Turning professional relatively late, Porte burst onto the scene as a stage racer just a few months after turning professional with Bjarne Riis' Saxo Bank in The Dane had been tipped off about the former triathlete's talent by fellow s pedal pusher Andrea Tafi. Porte had enjoyed a successful spell in Italy in the spring and summer ofand had won a stage of the Giro della Regione Friuli Venezia Giulia ahead of Egor Silin and Peter Sagan, no less.Top 3 Reasons Chris Froome Lost The Tour De France
He backed that up with an impressive victory in the time trial at the Baby Giro a month later, and then another victory in the one-day GP Citta. A move to the WorldTour beckoned, but the first few months in Europe were a steep learning curve, with a string of DNFs before Porte produced a timely reminder of his ability against the clock with a stage win at the Tour de Romandie.
Thrust into the Giro d'Italia, he rode into the maglia rosa for three days before eventually settling for seventh in Verona and the white jersey to boot.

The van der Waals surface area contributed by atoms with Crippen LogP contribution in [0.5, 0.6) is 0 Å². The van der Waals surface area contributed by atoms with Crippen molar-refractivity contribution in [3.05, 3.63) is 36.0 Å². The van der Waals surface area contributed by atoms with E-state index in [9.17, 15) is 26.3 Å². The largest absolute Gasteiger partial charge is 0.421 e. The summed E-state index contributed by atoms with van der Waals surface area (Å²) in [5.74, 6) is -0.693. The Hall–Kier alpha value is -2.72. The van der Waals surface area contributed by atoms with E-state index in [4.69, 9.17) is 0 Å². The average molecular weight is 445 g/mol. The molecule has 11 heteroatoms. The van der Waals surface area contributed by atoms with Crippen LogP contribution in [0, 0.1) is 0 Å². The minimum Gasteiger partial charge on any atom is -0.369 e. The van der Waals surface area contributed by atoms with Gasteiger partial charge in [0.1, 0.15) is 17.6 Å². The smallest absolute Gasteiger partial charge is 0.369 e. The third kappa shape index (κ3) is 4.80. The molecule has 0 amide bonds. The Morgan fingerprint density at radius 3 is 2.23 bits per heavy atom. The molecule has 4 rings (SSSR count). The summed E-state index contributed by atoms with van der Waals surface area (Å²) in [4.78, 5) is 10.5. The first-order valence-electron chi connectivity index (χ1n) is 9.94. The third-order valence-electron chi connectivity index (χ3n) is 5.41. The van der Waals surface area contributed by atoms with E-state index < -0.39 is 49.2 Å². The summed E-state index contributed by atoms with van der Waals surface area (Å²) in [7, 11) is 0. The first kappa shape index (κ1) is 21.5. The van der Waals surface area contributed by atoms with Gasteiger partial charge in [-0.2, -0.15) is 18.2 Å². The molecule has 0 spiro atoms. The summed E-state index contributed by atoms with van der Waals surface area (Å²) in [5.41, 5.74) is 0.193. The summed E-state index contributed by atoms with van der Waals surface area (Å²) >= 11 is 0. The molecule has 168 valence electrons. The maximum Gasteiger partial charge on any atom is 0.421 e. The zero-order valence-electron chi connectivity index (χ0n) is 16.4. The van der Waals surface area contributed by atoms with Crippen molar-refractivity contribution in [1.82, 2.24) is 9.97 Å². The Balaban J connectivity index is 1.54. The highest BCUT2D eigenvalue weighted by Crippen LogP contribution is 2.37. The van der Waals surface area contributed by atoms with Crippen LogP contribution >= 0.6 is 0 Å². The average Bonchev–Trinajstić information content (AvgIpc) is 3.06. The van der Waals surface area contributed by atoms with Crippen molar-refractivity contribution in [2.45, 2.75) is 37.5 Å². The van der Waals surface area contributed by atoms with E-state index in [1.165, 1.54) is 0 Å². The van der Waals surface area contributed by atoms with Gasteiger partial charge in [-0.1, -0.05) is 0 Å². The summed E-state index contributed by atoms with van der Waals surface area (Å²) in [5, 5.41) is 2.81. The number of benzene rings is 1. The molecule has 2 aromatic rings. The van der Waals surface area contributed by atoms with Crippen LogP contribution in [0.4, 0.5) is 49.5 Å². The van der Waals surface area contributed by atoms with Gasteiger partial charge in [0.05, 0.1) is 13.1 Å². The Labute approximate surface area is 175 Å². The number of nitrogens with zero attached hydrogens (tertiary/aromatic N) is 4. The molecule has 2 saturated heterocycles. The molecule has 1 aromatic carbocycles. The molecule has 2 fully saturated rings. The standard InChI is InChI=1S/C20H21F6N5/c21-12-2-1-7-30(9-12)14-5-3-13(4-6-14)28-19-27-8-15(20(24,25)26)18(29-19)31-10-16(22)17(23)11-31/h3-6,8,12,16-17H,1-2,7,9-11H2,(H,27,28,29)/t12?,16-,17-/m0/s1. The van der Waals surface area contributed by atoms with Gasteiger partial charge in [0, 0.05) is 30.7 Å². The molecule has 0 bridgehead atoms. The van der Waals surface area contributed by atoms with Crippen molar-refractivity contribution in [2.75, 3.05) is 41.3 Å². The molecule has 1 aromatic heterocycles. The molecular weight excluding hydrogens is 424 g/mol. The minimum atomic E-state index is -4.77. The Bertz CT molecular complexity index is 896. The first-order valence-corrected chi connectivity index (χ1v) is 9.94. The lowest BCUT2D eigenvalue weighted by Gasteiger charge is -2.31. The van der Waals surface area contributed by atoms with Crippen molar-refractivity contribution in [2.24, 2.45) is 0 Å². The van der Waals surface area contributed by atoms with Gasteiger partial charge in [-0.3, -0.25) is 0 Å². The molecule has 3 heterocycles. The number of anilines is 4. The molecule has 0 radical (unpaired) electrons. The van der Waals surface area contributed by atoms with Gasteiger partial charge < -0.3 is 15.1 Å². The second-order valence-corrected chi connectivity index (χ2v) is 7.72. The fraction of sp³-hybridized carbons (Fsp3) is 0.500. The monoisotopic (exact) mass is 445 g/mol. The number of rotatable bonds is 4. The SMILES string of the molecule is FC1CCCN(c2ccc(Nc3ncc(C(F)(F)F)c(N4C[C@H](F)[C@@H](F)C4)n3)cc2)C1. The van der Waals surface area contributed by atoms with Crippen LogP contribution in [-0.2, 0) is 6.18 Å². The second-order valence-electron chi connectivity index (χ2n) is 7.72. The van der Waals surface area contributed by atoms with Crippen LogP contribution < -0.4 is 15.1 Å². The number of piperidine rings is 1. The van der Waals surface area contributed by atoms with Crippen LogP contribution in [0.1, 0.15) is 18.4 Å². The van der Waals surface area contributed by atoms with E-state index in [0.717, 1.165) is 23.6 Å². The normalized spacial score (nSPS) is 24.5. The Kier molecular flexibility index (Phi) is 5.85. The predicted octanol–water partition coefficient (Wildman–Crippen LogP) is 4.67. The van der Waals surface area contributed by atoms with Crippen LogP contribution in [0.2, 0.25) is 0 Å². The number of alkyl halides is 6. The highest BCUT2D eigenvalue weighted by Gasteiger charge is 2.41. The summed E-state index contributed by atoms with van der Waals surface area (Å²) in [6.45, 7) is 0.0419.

When he was at the beginning with my team, he was maybe several kilos over what he is today. What came next were arguably Porte's best years. He showed promise as a week-long specialist in his first year on the British team before helping Bradley Wiggins take Britain's first Tour de France win. Another Paris-Nice crown followed in in a spring that also included titles in Catalunya and Trentino, but a failed GC bid at the Giro followed before helping Froome to another Tour win.
The Giro result, however, rammed home the news that if Porte wanted to ever have his own chance at leading a team into the Tour, he needed to move. The American hope Tejay van Garderen was talented, but too inconsistent, while Porte came with both the hunger to lead over three weeks and BMC's most prized quality in a rider — the ability to hunt WorldTour points in every stage race possible. His fifth place in Paris in was, and still is, his best result over three weeks, but it was still tainted by an element of what might have been after a tactical blunder from within the team car saw him left by the roadside on stage 2 to Cherbourg.
He would lose close to two minutes that day, and then arrive in Paris just off Romain Bardet's second place after a string of highly impressive rides in the mountains. His last two Tour rides for BMC ended in tragic crashes — both coming on stage 9 in each edition — and from that point on, his Grand Tour career began to fade in the eyes of the media and the public.